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Proofs are of four kinds: first, through sense perception; second, through the reasoning faculty; third, from traditional or scriptural authority; fourth, through the medium of inspiration. That is to say, there are four criteria or standards of judgment by which the human mind reaches its conclusions. – Abdu’l-Baha, The Promulgation of Universal Peace, p. 253.
We all want to base our lives on the truth. No one wants to follow a lie, or believe a lie, or live a lie. Everyone wants to have an authentic existence, and authenticity depends on truth. So how do we determine what’s true? How do we know?
The modern world, filled with so many truth claims, can be a confusing place. However, we do have access to the methods philosophers and pundits and prophets have used to answer this crucial human question for many thousands of years. Most of them list three or four basic ways of knowing the truth. Using these criteria—the “modes of knowing” that allow us to judge the accuracy of claims and statements and acquire real knowledge—we can each attempt to verify what’s presented to us as true or not, and then decide for ourselves.
The Baha’i teachings say that we have four ways of knowing, four “criteria whereby the realities of things are understood:”
Tradition or authority
Contemporary philosophers like Jonathan Dolhenty generally agree, listing three functional, effective tests of truth—called Correspondence, Coherence and the Evidence of Authority. Given these three or four basic categories of truth criteria, let’s start our exploration of this important subject by considering how we determine truth with the knowledge our senses provide us.
All of us judge the truth by the evidence our senses collect and present. Maybe that’s why we say something “makes sense”—because we can actually physically verify it. If we see that the ground outside is wet, we can reasonably conclude that it’s raining. We can go outside to test that supposition, and make sure a water pipe hasn’t burst or a geyser hasn’t just erupted. The philosophers call this method of measuring the truth “correspondence,” because it can confirm that our sense-based judgment corresponds to something real. In other words, the truth often becomes clear to us when the perceptions of our senses correspond with reality.
This “correspondence theory of the truth” has become, during the past few hundred years, the chief gauge of reality in the modern world—not only for philosophers but for scientists and educated people everywhere. If we can touch it, smell it, taste it, see it or hear it, we generally believe in its reality. We all just naturally fact-check our daily lives this way—we determine reality, and therefore truth, by making a judgment about something, and then seeing whether it corresponds to real objects, events or people.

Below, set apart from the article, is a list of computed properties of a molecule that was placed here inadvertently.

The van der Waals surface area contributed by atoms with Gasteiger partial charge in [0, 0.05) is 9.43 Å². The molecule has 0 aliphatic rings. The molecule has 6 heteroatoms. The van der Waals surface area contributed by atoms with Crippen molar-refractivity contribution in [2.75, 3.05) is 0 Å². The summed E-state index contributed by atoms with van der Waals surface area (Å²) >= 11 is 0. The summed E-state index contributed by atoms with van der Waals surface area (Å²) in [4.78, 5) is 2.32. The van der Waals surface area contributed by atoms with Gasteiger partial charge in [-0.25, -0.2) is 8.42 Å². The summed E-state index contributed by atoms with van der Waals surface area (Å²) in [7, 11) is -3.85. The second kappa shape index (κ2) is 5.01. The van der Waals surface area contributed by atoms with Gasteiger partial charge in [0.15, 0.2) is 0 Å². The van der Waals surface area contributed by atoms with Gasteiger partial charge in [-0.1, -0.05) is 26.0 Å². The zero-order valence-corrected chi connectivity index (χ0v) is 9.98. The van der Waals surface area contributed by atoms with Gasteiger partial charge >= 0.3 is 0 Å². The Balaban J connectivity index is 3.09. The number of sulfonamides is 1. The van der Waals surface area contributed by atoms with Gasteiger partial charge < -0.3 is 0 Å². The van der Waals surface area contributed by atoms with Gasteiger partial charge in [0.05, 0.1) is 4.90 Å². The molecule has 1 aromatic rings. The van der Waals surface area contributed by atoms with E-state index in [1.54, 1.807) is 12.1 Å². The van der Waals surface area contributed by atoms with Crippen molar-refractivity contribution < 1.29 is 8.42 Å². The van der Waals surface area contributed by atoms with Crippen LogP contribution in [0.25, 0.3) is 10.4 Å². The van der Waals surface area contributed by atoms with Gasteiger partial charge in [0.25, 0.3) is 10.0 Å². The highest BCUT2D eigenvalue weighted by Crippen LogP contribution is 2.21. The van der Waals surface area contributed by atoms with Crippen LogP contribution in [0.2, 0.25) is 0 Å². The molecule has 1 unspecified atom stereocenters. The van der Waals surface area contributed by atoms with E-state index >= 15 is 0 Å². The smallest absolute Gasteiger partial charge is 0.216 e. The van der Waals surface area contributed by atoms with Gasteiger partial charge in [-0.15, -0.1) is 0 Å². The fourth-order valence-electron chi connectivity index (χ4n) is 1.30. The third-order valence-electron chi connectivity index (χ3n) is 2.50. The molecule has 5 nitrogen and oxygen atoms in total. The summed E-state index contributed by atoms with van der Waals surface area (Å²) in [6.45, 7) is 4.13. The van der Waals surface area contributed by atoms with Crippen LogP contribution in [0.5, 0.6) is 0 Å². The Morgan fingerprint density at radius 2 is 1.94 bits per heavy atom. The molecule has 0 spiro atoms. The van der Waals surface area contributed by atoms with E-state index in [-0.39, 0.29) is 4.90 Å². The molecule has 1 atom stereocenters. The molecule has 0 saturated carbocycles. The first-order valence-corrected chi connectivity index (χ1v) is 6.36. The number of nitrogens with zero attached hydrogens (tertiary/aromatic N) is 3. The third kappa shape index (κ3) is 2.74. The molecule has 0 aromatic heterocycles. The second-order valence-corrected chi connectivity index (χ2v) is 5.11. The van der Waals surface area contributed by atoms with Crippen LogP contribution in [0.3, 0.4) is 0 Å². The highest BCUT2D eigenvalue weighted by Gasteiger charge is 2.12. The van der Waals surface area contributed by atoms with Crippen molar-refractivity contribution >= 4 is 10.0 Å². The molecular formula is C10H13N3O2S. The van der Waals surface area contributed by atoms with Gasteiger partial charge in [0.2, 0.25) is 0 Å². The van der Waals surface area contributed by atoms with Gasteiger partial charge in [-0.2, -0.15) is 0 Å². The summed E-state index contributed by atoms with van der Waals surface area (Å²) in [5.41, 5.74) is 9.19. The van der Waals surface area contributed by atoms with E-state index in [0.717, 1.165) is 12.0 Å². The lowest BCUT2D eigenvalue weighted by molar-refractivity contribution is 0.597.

The problem with this method of determining the truth? Our imperfect senses can and often do fool us. They don’t always correspond with reality:
…the criterion of the senses is defective, as it can err. For example, the greatest of the senses is the power of vision. The vision, however, sees a mirage as water and reckons images reflected in mirrors as real and existing; it sees large bodies as small, perceives a whirling point as a circle, imagines the earth to be stationary and the sun to be in motion, and is subject to many other errors of a similar nature. One cannot therefore rely explicitly upon it. – Abdu’l-Baha, Some Answered Questions, newly revised edition, p. 343.
The relatively weak human sensorium, science has proven, misses a huge amount of “sensible” information. Hawks and eagles and owls have much better vision; dogs have exponentially better senses of smell; many animals have much more acute hearing—in fact, we know that a great deal of sense-based input completely escapes human eyes, ears and noses. Our minds, fairly easily deceived by that lack of sensory input, or by the relatively low level of factual content our senses provide, often come to the wrong conclusions when we rely solely on what we can physically perceive.
This problem—the fallibility of our senses–has plagued materialistic philosophy since it began.
A materialist basically believes that matter is primary, and concepts like mind, soul or spirit are only the ephemeral product of matter acting on other matter. To a materialist, an idea has no existence of its own, but only comes from an electrical impulse in the brain. By contrast, the idealist philosophers believe that spirit, soul, mind and ideas are primary, and matter secondary. The idealists rely more on our higher rational and spiritual faculties to determine the truth, where the materialists rely primarily on the physical.
So in the next essay in this series on determining the truth, let’s look at that rational human faculty and examine its claims as a truth-determining power.